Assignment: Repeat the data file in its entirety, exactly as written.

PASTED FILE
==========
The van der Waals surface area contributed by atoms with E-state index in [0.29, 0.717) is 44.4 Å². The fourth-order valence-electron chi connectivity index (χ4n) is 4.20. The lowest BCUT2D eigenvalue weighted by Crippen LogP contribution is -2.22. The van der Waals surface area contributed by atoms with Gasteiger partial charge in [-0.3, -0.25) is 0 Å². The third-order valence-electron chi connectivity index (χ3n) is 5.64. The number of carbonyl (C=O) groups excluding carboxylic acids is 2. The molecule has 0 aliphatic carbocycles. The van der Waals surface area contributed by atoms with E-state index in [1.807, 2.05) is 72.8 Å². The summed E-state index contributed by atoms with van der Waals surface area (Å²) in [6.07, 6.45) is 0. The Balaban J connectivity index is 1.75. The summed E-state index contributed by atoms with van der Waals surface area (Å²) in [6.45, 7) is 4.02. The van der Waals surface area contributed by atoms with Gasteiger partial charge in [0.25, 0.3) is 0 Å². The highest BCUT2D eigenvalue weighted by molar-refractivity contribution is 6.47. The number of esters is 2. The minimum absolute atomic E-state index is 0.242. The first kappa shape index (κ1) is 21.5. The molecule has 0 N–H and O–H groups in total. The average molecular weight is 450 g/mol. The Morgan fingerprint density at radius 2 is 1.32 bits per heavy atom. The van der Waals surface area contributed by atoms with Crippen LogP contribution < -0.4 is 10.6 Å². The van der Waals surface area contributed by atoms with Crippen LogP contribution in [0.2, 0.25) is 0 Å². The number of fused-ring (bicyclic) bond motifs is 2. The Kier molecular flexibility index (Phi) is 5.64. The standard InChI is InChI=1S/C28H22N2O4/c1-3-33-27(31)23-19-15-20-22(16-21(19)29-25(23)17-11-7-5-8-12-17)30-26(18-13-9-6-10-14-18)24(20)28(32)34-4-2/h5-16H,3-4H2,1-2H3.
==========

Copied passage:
The van der Waals surface area contributed by atoms with E-state index in [0.29, 0.717) is 44.4 Å². The fourth-order valence-electron chi connectivity index (χ4n) is 4.20. The lowest BCUT2D eigenvalue weighted by Crippen LogP contribution is -2.22. The van der Waals surface area contributed by atoms with Gasteiger partial charge in [-0.3, -0.25) is 0 Å². The third-order valence-electron chi connectivity index (χ3n) is 5.64. The number of carbonyl (C=O) groups excluding carboxylic acids is 2. The molecule has 0 aliphatic carbocycles. The van der Waals surface area contributed by atoms with E-state index in [1.807, 2.05) is 72.8 Å². The summed E-state index contributed by atoms with van der Waals surface area (Å²) in [6.07, 6.45) is 0. The Balaban J connectivity index is 1.75. The summed E-state index contributed by atoms with van der Waals surface area (Å²) in [6.45, 7) is 4.02. The van der Waals surface area contributed by atoms with Gasteiger partial charge in [0.25, 0.3) is 0 Å². The highest BCUT2D eigenvalue weighted by molar-refractivity contribution is 6.47. The number of esters is 2. The minimum absolute atomic E-state index is 0.242. The first kappa shape index (κ1) is 21.5. The molecule has 0 N–H and O–H groups in total. The average molecular weight is 450 g/mol. The Morgan fingerprint density at radius 2 is 1.32 bits per heavy atom. The van der Waals surface area contributed by atoms with Crippen LogP contribution < -0.4 is 10.6 Å². The van der Waals surface area contributed by atoms with Crippen LogP contribution in [0.2, 0.25) is 0 Å². The number of fused-ring (bicyclic) bond motifs is 2. The Kier molecular flexibility index (Phi) is 5.64. The standard InChI is InChI=1S/C28H22N2O4/c1-3-33-27(31)23-19-15-20-22(16-21(19)29-25(23)17-11-7-5-8-12-17)30-26(18-13-9-6-10-14-18)24(20)28(32)34-4-2/h5-16H,3-4H2,1-2H3.